"My mum's friend's daughter worked there and went away to Australia after she qualified. She said the training was really good," explains Morrill. "I started doing work experience and ended up working Saturdays. I went full-time after my exams at school."

"They put a lot of effort into your training," adds McPhedran. "You are thrown in at the deep end, you always think you aren't ready but the stylists know you are."

It might be a highly competitive industry - there are more than 10,000 hairdressers in Scotland - but that does not stop these assistants thinking big. Morrill has ambitions to travel to Australia once he qualifies and set up his own business.

Meanwhile, McPhedran says is keen to stay on at the Buchanan Street salon. "I want to work my way up. Two of the stylists from my salon were nominated for UK Stylist of the Year this year. They are really busy and I want to be like that, with a massive clientele."

While they train they can get a taste of life at the top of the industry in Scotland, working with stylists backstage at T in the Park and the Scottish Fashion Awards. McPhedran points out that if she was in a small, local salon she would never have had the opportunity to style the hair of models walking down the catwalk at the Scottish Fashion Awards, then going out into the crowd to rub shoulders with the likes of Noel Gallagher.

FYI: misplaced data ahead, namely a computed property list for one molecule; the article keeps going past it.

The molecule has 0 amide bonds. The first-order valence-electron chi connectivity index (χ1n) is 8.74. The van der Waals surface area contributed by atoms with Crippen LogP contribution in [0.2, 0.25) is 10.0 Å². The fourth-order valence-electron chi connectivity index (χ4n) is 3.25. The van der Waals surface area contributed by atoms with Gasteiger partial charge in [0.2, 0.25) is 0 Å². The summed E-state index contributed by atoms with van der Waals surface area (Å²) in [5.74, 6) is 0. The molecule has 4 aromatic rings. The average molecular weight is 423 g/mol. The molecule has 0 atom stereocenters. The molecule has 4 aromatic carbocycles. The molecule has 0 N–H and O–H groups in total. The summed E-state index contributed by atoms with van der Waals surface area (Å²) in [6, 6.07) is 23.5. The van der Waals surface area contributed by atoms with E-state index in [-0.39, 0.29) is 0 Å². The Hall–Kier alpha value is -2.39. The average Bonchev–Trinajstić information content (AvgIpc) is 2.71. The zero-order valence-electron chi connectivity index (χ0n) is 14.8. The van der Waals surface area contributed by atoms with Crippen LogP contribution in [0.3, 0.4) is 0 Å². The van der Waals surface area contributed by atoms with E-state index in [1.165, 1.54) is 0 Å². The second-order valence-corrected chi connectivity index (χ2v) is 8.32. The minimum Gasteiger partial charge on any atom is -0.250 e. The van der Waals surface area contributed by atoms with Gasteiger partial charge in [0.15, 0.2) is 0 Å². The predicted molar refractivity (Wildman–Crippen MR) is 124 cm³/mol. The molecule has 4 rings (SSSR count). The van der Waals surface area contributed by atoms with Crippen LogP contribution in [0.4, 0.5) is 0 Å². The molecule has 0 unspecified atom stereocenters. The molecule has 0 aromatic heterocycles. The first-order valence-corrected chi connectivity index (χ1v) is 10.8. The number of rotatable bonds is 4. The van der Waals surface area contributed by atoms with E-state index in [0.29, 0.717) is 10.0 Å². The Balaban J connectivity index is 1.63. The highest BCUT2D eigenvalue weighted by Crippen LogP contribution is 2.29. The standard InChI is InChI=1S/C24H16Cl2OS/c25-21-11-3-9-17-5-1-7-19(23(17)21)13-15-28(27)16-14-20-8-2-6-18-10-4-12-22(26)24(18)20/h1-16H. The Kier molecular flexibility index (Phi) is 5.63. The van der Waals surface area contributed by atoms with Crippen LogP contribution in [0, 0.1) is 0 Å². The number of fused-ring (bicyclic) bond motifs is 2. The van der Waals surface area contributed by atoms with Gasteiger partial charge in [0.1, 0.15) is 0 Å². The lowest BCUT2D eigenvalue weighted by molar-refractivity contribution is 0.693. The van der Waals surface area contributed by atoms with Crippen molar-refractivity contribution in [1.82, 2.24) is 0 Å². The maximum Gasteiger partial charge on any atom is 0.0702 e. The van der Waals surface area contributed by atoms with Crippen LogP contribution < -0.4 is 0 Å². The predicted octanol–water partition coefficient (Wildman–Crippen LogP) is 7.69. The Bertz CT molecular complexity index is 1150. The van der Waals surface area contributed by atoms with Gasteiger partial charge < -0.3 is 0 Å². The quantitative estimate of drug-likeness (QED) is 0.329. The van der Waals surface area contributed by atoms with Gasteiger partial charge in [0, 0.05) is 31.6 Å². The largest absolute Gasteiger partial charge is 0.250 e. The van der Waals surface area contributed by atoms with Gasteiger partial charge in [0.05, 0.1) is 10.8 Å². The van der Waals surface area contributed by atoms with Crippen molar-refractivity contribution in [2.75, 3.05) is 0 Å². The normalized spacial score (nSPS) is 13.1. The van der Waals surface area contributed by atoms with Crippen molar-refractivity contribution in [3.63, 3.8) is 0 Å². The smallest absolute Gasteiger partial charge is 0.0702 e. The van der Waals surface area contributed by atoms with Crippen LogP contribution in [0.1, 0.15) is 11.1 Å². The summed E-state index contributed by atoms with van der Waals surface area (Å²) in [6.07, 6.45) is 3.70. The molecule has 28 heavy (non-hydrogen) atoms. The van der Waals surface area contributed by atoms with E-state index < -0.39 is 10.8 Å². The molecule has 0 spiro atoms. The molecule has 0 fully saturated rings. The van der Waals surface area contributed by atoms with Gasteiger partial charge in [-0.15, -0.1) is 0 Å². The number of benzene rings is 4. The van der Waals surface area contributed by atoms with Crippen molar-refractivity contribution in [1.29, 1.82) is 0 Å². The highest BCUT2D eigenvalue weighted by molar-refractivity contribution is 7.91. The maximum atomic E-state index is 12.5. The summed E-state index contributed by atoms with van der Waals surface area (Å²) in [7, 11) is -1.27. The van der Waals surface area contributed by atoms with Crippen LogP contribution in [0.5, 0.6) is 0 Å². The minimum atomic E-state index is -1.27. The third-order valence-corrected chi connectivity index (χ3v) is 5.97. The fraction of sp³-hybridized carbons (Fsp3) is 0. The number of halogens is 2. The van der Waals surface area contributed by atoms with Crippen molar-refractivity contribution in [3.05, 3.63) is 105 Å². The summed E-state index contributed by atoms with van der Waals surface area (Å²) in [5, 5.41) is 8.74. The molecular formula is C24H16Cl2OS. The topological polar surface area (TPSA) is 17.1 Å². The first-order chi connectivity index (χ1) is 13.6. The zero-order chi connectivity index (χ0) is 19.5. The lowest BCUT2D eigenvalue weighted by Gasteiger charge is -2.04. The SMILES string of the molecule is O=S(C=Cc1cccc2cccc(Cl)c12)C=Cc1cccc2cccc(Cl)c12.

"It was amazing, it was so much fun and I couldn't have done that if I worked elsewhere," she beams.

The woman who keeps their feet firmly on the ground is training director Leigh Kerr. With a bark like a sergeant major and a manner that will take no nonsense, let alone a stray hair or two, she keeps an eye on the fledgling hairdressers as they learn to cut, colour and explore their creative side. If you are in any doubt about the work ethic instilled in them, listen to her speech on their first day. "You won't be off sick, I can guarantee that. Unless you have broken legs or you are highly contagious, you can't be off sick. So don't bother phoning," she says, shrugging her shoulders.

Kerr started hairdressing 18 years ago and worked as Alan Stewart's assistant before helping to set up the academy. She tells students there is no limit to how far they can go if they apply themselves. "Leigh explains how hard the job is and she paints a pretty bleak picture, because it's tough," says Alan Stewart.

Behind that tough exterior, the training director is as passionate about maintaining high standards as she is about her latest batch of young assistants. "They're 16 mostly, straight out of school, have never had a job and a lot of them haven't had to do much at home. They're coming into a world where they now have to do a lot and follow instructions," explains Kerr.